Struggling, But Fighting Back
The retail sector has seen multiple store closures this year, increasing the pressure to innovate through two-way radios, body-worn cameras, RFID and other wireless technologies. Kate O’Flaherty reports
Toys R Us, Maplin, Mothercare and House of Fraser were just a few of the casualties in 2018 as consumers chose to shop online instead of visiting bricks-and-mortar locations.
According to some retail experts, this is leading to a reluctance to invest in technology – which itself paradoxically makes it even more difficult to compete. However, others point to the growth of body-worn cameras and digital two-way radios in shopping centres and large outlets, in addition to RFID boasting more advanced capabilities.
Some firms are already saving cash by taking advantage of RFID solutions. Marks & Spencer is famously using the technology. Meanwhile, Tesco says SML’s deployment of RFID technology in its F&F clothing stores has been a key part of helping it reduce operating costs by £1.5bn over three years.
In fact, the retailer says RFID has helped 54 stores in the UK get back into profit. In addition, backroom stock has been reduced by 19 per cent and stock availability has risen from 93 per cent to 96 per cent over the course of two years.
Dean Frew, CTO and SVP of RFID solutions at SML Group, says more retailers are stepping up to invest. “Retailers have a huge inventory accuracy problem. It’s hard to count things as they move from factory through to store.”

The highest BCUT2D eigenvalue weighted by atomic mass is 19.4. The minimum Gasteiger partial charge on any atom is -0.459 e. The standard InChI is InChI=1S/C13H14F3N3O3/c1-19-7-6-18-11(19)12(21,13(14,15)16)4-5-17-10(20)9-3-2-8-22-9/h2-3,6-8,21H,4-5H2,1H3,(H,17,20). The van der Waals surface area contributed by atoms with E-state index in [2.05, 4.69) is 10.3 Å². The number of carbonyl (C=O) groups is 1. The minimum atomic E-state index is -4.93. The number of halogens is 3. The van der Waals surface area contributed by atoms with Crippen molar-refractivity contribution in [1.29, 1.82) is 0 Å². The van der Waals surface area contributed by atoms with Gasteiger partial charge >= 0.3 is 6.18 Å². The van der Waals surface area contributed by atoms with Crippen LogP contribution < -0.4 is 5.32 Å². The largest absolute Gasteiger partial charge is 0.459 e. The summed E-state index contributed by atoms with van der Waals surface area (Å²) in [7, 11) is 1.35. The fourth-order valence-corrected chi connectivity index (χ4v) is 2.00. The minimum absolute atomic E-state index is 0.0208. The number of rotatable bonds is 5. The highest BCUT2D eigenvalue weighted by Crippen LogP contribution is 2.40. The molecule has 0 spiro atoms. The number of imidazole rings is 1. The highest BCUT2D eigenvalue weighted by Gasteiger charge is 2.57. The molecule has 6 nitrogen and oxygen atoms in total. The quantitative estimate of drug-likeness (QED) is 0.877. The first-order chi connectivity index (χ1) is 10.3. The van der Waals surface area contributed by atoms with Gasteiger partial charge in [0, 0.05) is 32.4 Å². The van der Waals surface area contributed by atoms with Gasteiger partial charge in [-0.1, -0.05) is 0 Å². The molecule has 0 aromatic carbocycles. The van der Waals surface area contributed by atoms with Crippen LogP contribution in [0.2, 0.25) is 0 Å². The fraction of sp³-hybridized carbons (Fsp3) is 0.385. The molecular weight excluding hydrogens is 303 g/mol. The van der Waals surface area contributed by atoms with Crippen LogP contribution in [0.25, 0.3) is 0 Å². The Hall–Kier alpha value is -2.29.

According to Frew, the benefits of RFID include a change in the experience for the consumer at the check-out. “There are retailers in the UK that believe they are losing sales as, when there are queues, people will drop their basket and leave.”
But RFID has an image problem: many see it as an ‘old’ technology. Dr Sithamparanathan Sabesan, CEO and co-founder of PervasID, says he has to overcome this when talking to retail CEOs. “They see RFID as an old technology – it has been around since World War II,” he points out.
Meanwhile, previous iterations of the technology were often too expensive and didn’t work very well. “They weren’t getting accuracy, so retailers think it won’t work again,” says Dr Sabesan.
PervasID is a university spin-out, which according to Dr Sabesan has improved RFID. “We have solved problems with inaccuracy using RFID and we can sell the solution at a much cheaper cost.”
However, retailers also need to prove the technology works to make investing worth it. “They need to see how they will get return on investment,” says Dr Sabesan.
To prove this, he says retailers can either buy hardware outright or lease the equipment to trial the technology.
He points out that viewing stock inventory in real time allows retailers to see what is in the back storage area and not out for sale. In addition, it can track shoplifting and is also labour-saving. “They don’t have to do things manually and it will automate the whole thing,” Dr Sabesan says.
Currently, retailers put RFID tags in their price labels and use a hand reader to manually scan them. This is quick and accurate but doesn’t provide real-time inventory, he adds.
He thinks it makes sense to replace hand readers with fixed devices deployed in the ceiling. “You will have ceiling systems able to filter a signal to tags beneath them and then back to a ceiling antenna to a centralised server to tell us what is in each area.”
The retail sector is struggling and the unrelenting growth of online shopping will probably see it suffer more. But experts agree that this should push retailers even harder to innovate. Those that survive will likely be the retailers offering engaging services at the same time as improving staff efficiency and safety though two-way radios and associated devices.